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Crowd bids farewell to influential tax chair

The House Revenue & Taxation Committee meeting room was transformed into a party room this morning, with three kinds of cake, lots of visiting and reminiscing, and congrats to longtime Chairwoman Dolores Crow, R-Nampa, who is retiring after this session.

When Randy Nelson, head of Associated Taxpayers of Idaho, arrived with his usual thick black briefcase, Crow asked him what she always asks him at committee hearings: “Do you have a handout?”

Reps. Bob Nonini, R-Coeur d’Alene, and Frank Henderson, R-Post Falls, came in together. “We’re the gentlemen from District 5 – we come as a delegation,” Nonini told Crow. “You’re just going to see if I’m going to run that RS,” Crow responded with a chuckle, as Nonini began saying, “We’ve got an interchange…”

It didn’t take long before both Nonini and Henderson were on their knees in front of Crow, mock-begging her to revive a bill that was unceremoniously killed earlier, to provide a tax incentive for sporting-goods giant Cabela’s to build a store in Post Falls. The measure may get new life, the two hinted.

Legislative leaders, lobbyists, staffers, pages and others who have worked with – or even clashed with – Crow over the years came by to eat cake and congratulate her on her service. Crow has been the House tax chair for the past eight years – serving as the de facto gatekeeper over all tax legislation in Idaho – and is among the Legislature’s longest-serving members, serving her 12th House term. She was first appointed to the Legislature by Lt. Gov. David Leroy in 1983.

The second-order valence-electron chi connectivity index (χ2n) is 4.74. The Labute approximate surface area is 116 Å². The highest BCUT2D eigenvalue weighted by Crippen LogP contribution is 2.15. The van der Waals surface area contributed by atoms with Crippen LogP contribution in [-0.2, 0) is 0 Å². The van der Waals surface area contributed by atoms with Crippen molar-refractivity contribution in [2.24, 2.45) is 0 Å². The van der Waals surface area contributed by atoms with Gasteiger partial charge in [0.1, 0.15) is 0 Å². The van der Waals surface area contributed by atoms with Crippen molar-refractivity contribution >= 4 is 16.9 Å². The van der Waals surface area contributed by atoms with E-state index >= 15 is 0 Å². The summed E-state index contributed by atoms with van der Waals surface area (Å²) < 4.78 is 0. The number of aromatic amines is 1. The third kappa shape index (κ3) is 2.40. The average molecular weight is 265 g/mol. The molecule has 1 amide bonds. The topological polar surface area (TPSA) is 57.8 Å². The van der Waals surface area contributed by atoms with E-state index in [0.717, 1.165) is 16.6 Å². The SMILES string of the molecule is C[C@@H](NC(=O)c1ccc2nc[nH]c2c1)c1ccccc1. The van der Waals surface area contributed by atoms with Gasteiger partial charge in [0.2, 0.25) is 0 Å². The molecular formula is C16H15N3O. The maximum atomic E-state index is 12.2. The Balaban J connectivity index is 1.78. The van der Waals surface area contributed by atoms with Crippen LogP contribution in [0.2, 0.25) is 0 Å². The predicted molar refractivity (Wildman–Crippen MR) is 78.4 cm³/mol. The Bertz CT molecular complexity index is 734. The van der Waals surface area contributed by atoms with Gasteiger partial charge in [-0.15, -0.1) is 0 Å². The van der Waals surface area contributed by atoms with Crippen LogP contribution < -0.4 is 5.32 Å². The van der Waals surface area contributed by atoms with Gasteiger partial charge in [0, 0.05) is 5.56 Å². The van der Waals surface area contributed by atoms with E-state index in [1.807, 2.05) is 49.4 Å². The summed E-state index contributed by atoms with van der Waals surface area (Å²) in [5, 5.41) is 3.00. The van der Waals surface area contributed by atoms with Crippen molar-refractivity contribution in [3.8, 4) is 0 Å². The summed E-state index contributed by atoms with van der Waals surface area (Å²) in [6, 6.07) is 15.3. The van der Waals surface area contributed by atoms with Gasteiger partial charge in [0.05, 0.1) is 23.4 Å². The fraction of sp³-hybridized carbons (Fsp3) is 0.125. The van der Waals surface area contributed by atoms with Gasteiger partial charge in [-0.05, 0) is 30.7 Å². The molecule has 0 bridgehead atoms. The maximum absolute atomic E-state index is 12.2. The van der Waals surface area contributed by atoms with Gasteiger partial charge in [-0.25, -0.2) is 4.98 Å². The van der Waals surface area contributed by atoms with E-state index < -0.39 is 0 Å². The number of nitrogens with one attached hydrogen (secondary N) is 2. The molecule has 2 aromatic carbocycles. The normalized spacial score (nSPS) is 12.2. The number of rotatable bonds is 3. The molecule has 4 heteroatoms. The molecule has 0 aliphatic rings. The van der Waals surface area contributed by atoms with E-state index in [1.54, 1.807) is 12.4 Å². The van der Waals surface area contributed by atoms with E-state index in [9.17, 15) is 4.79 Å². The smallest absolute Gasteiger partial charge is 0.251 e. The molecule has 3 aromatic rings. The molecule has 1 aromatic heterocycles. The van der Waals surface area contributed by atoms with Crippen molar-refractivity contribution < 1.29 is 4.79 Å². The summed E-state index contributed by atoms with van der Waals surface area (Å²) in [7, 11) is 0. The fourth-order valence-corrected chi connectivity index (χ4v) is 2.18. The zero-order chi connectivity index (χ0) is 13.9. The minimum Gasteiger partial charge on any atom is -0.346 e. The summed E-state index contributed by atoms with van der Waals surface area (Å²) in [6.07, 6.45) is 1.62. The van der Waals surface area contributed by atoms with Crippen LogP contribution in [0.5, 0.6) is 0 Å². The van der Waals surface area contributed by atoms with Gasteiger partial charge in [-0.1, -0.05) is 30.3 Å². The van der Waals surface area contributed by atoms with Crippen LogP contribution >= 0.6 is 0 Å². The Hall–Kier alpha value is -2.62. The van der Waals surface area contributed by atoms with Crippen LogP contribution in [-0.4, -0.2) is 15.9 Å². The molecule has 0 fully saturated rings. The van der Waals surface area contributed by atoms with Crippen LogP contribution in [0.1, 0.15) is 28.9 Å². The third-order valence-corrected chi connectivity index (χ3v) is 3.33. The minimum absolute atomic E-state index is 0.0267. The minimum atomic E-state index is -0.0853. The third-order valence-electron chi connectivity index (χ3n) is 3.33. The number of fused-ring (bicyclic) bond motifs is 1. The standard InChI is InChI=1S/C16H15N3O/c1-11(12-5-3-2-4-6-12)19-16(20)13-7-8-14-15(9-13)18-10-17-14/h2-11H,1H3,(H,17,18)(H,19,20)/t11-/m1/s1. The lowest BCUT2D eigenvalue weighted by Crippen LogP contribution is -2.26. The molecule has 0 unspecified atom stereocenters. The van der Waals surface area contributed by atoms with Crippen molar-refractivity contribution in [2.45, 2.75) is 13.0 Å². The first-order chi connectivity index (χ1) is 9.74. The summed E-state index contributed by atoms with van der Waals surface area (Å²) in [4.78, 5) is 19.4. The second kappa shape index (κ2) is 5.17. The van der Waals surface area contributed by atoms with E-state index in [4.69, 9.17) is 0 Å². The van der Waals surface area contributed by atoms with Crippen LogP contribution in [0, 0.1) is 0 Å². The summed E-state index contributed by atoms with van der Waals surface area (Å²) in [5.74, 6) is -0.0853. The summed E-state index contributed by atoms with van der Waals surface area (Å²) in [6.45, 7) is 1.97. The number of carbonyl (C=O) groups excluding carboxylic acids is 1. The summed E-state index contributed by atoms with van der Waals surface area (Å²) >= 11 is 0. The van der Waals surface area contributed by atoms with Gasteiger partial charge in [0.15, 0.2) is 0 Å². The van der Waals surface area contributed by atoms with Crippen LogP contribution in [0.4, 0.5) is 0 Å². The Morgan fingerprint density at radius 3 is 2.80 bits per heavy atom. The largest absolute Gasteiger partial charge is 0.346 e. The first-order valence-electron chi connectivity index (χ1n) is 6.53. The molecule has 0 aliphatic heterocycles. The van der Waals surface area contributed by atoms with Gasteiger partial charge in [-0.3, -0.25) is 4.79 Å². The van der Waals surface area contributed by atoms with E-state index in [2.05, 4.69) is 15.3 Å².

“I have very much enjoyed working for the citizens of the State of Idaho, hearing their concerns and trying to find solutions to their problems,” Crow said when she announced her retirement. “I’m proud of the fact that I was able to protect the interests of the state’s taxpayers and lower taxes during my time in the Legislature.”

Crow served eight years as chair of the House Environmental Affairs Committee and four years on the Joint Finance-Appropriations Committee before taking over the tax committee. Because tax legislation is constitutionally required to start in the House, that panel – and its chairman – plays a key role in Idaho tax policy, deciding which ideas get a start in the Legislature and which don’t.

Crow and her husband Wayne, who passed away in 1998, were longtime Republican Party activists in Canyon County.

What comes next? Crow, a retired businesswoman who has six children and a half-dozen grandchildren, said, “I don’t know what I’m going to do, but I’m gonna do something.”

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Eye On Boise

News, happenings and more from the Idaho Legislature and the state capital.